Theatre Royal Brighton
Reviewed – 11th February 2020
“a well-oiled piece of theatrical machinery, which can be trusted to generate the audience reaction it was created to produce”
Ghost Stories is something of a theatrical phenomenon. Premiering at the Liverpool Playhouse in 2010, it has since toured extensively in the UK and across the globe, and was also, in 2017, turned into a film. Unusually, the play’s publicity campaign does not employ production shots, and critics and audience alike are asked to ‘keep the secrets of Ghost Stories‘, in order to ensure that new audiences are alive to the show’s surprises. As a publicity tactic, this can only be admired, and it has clearly played a big part in this production’s success. The pre-show buzz had a very particular energy in Brighton last night, and it was clear that there were a lot of horror fans in the audience. As the play’s chief protagonist states in the play’s opening: for the most part, people come to this kind of show to play a game with fear. It is a very particular type of sensory titillation. On this front, it seemed the show did not disappoint. There were certainly gasps and screams aplenty throughout, and they pretty much happened on cue, in terms of the theatrical techniques employed to produce them.
Broadly speaking, this is a production that operates on two levels – the naturalistic, and that of heightened horror. If each of these speak to you equally, you are in for a treat; if, like this reviewer, you favour one mode significantly over the other, the likelihood is that you will find the show tonally uneven and ultimately somewhat frustrating. There is some very good acting to be seen here – Joshua Higgott as Professor Goodman and Paul Hawkyard as Tony Matthews give particularly detailed performances, and there is strong work too from Richard Sutton – and writers Jeremy Dyson and Andy Nyman have come up with a neat narrative structure that works effectively. The design team too – Jon Bausor, James Farncombe (Lighting) and Nick Manning (Sound) – have created a slick and atmospheric series of worlds within a world. Scott Penrose’s special effects are a massive part of the show, but again, are a potentially divisive element. To this reviewer, there were elements that smacked rather too much of a fairground ghost train, and took away from the real fear generated by the power of the acting and the narrative itself, but plenty of audience members seemed to have their experience enhanced by these moments.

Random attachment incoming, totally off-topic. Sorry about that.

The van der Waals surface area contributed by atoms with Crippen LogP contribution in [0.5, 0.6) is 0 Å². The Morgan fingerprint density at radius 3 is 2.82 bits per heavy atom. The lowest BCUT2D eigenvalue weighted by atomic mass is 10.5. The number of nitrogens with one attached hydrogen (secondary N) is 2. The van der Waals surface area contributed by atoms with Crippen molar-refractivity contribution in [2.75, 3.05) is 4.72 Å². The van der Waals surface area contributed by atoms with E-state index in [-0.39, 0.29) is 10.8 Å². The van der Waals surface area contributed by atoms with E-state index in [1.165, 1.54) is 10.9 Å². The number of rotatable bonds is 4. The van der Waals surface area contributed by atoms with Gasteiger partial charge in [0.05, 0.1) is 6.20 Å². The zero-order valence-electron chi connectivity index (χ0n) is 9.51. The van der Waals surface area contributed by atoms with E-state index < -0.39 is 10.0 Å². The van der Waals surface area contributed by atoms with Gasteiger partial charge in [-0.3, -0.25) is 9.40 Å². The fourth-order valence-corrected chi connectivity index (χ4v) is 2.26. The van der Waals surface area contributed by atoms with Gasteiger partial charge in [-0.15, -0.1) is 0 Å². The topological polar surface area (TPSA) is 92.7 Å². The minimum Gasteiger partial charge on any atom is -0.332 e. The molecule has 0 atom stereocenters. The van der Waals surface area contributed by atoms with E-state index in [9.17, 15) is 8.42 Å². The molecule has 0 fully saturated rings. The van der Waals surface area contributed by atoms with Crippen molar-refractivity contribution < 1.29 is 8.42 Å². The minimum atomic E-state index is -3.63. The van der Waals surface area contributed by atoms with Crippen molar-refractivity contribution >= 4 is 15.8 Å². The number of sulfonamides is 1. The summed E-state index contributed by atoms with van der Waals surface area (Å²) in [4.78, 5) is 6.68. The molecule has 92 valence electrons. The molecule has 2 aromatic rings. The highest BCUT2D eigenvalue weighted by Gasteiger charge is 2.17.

In essence, Ghost Stories is a well-oiled piece of theatrical machinery, which can be trusted to generate the audience reaction it was created to produce. There are shocks aplenty, but ultimately it is a formulaic genre piece – albeit quite a clever one – and therefore actually very unsurprising.
Reviewed by Rebecca Crankshaw
Theatre Royal Brighton until 15th February then UK tour continues
Previously reviewed at this venue: